In terms of labor composition, what changed this past year?
I think that it remains mostly the same. Around 20 percent of people are engaged in various types of informal work – these jobs are relatively stable. Some may work on a formal basis, but their labor contracts are not enforced – they are not protected. Then there are what I call “free-entry jobs,” or jobs that you can get very easily and where turnover is high. Many Russians work in the retail and service sector, which includes large chains and very small shops. These firms have very high turnover and permanently post vacancies. Men can work as taxi drivers and women can work in large retail chains. There is plenty of low-quality work like this that people can get if they want it. But since they cannot live without some kind of income, many take these jobs thinking it will be temporary, before they can find better work.So these low-quality jobs act as a sponge for people who find themselves unemployed?
Yes, you need a large pool of jobs to absorb extra labor. Even if people cannot find work at a large or medium-sized firm, they can find employment or self-employment within this absorbing segment of the economy, which includes micro businesses, small businesses, and even some corporate employment, but with free-entry jobs.At the same time, according to a recent survey by Russia’s central bank, many enterprises are reporting worker shortages. They can’t find enough qualified workers.
In my view, this is just the unwillingness of employers to provide better wages to prospective employees. Let’s not forget the laws of supply and demand. If any resource or good is in demand, then its price should increase. A labor shortage can occur if labor is physically limited, which is not the case in Russia. Fixed wages can also be to blame. But again, this is not so in Russia, where wages are extremely flexible. So, what’s the problem? You need to pay more and offer better work conditions, and then people will come to you.Just as it has mobilized soldiers, the Kremlin has also sought to mobilize the economy for its war effort, as well as to stave off the effects of sanctions. What’s the capacity of Russia’s labor market to shift employment – in other words, to move workers from one place to another?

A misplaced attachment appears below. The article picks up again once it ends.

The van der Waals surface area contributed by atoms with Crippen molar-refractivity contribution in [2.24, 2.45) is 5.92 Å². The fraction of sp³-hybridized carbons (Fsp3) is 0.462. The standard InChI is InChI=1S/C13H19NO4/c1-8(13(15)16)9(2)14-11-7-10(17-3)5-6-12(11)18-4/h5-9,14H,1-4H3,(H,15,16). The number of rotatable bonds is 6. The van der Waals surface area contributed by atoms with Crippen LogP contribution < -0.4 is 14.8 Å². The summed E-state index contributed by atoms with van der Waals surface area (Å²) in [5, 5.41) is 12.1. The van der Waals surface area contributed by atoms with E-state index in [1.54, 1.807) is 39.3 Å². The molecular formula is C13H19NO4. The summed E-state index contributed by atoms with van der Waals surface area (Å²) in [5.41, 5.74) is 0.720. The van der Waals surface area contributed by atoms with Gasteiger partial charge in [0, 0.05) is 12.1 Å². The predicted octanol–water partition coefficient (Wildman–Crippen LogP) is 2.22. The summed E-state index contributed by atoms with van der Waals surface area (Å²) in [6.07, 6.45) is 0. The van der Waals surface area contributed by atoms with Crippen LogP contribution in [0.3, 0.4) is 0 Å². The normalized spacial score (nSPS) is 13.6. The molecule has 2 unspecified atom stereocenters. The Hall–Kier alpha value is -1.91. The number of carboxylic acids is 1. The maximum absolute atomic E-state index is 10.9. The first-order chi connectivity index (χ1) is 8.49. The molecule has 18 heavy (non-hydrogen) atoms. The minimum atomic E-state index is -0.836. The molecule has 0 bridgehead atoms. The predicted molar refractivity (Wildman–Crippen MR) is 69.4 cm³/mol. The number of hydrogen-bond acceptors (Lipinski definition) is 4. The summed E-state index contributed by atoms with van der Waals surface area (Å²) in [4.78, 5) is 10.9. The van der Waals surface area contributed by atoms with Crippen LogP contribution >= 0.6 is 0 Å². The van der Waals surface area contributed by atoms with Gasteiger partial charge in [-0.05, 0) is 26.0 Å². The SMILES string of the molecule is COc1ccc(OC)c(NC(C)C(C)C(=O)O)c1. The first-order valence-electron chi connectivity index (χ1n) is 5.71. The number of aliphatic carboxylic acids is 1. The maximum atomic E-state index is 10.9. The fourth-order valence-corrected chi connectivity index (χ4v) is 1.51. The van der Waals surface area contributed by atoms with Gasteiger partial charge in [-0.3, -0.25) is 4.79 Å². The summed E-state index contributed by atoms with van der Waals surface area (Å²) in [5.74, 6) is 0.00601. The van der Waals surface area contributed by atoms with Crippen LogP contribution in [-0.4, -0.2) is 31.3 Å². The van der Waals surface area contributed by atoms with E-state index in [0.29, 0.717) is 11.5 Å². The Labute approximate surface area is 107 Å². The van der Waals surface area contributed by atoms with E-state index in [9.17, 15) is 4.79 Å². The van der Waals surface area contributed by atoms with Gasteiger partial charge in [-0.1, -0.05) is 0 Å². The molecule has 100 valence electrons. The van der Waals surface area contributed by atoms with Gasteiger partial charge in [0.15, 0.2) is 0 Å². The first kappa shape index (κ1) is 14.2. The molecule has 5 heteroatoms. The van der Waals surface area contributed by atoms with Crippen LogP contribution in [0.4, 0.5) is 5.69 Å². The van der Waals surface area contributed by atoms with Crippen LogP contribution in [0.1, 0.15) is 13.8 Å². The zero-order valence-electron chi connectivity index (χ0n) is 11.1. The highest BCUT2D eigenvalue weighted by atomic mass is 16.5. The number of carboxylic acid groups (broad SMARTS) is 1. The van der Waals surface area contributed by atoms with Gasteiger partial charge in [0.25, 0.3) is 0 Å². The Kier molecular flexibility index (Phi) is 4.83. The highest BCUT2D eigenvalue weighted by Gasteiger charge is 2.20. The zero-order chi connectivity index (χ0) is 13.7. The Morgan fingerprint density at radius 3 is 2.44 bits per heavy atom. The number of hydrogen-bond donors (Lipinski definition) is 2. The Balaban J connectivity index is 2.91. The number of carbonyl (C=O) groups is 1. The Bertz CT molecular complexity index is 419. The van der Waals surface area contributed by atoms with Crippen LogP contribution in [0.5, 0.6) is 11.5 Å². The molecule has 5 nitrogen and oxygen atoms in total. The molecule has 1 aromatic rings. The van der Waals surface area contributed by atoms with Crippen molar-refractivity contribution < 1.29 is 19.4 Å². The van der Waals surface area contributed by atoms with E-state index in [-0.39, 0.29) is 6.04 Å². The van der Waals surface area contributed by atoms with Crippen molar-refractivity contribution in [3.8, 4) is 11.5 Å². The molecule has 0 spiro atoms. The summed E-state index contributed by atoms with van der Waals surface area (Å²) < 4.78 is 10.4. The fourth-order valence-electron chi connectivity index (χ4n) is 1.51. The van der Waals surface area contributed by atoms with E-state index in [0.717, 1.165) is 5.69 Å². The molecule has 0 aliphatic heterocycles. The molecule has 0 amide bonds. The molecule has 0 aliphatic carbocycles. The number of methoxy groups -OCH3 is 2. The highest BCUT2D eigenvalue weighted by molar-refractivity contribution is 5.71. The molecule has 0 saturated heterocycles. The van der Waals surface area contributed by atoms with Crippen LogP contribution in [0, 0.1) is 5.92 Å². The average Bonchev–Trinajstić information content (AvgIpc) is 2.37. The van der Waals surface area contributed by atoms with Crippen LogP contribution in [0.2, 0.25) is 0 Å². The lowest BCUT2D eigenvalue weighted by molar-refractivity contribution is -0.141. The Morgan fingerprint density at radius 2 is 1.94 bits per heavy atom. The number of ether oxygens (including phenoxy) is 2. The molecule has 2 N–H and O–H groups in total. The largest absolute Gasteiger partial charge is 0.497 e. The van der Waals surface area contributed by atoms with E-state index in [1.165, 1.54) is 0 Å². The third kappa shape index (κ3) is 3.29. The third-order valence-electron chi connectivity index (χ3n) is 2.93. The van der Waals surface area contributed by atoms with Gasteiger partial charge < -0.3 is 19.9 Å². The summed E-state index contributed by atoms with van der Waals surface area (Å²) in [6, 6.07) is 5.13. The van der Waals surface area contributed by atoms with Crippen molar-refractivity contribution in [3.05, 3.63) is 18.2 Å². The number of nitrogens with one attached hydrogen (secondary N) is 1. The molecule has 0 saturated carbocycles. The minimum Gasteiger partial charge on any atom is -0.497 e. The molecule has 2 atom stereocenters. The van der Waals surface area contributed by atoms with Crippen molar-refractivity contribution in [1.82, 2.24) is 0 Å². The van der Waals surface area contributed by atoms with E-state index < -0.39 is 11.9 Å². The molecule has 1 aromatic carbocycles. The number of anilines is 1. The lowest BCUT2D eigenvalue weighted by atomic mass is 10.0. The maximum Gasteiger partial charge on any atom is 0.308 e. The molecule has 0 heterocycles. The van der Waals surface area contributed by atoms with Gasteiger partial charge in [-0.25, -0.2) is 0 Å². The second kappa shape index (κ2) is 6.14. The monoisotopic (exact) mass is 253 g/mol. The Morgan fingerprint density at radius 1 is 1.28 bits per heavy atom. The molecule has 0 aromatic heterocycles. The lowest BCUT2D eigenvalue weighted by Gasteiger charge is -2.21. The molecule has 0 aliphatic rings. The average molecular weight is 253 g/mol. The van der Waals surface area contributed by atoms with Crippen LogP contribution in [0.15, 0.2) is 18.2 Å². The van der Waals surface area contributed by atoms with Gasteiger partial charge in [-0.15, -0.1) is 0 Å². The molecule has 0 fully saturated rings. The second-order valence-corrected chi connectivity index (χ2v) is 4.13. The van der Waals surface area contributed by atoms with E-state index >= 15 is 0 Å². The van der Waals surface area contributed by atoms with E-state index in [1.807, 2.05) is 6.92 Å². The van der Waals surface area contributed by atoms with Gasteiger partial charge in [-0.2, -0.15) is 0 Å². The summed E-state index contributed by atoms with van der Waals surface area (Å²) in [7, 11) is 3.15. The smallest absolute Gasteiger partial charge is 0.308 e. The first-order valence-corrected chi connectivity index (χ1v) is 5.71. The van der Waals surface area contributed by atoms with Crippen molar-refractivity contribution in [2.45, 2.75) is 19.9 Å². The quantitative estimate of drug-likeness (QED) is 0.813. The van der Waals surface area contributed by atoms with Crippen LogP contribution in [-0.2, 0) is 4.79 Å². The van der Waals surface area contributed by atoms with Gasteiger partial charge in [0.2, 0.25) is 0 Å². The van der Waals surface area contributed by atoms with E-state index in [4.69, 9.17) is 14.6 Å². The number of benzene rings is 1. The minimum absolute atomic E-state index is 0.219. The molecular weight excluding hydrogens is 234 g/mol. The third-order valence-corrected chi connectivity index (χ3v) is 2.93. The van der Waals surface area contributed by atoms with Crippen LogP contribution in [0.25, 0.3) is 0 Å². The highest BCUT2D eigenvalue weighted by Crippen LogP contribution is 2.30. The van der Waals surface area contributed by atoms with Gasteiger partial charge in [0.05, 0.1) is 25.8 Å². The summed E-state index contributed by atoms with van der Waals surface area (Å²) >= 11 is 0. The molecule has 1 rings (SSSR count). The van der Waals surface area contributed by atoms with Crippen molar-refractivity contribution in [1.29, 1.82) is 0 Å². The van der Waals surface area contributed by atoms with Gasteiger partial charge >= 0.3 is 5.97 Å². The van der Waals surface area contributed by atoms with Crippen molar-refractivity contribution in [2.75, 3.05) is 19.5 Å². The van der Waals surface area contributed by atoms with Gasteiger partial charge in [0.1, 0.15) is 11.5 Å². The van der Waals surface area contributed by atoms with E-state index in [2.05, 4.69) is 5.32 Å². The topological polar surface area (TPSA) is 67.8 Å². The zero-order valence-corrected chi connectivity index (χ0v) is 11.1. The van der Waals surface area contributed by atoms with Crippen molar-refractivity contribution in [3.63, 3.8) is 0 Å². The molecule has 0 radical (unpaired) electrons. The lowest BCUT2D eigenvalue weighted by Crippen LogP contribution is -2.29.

Here we should separate what we expect to happen from what we can see happening in reality, that is, based on the available data. In the current situation, where the government is calling for import substitution, we would expect a relocation of workers from technologically more advanced industries and enterprises to those that are less advanced. The economist Branko Milanovic called this “technologically regressive import substitution
.” To get a sense of how this process is playing out on the ground, we need more time. The available macroeconomic data don’t tell us anything about enterprises that are shifting production to more technologically primitive goods – for example, an auto manufacturing plant in Tolyatti that switches from making Renault vehicles to old style Ladas. We need special surveys and research on this specific plant to understand what’s happening. Whereas looking at the economy overall doesn’t tell us much.Then how can the state manage employment? What instruments does it have at its disposal to relocate workers into industries and enterprises it considers more vital?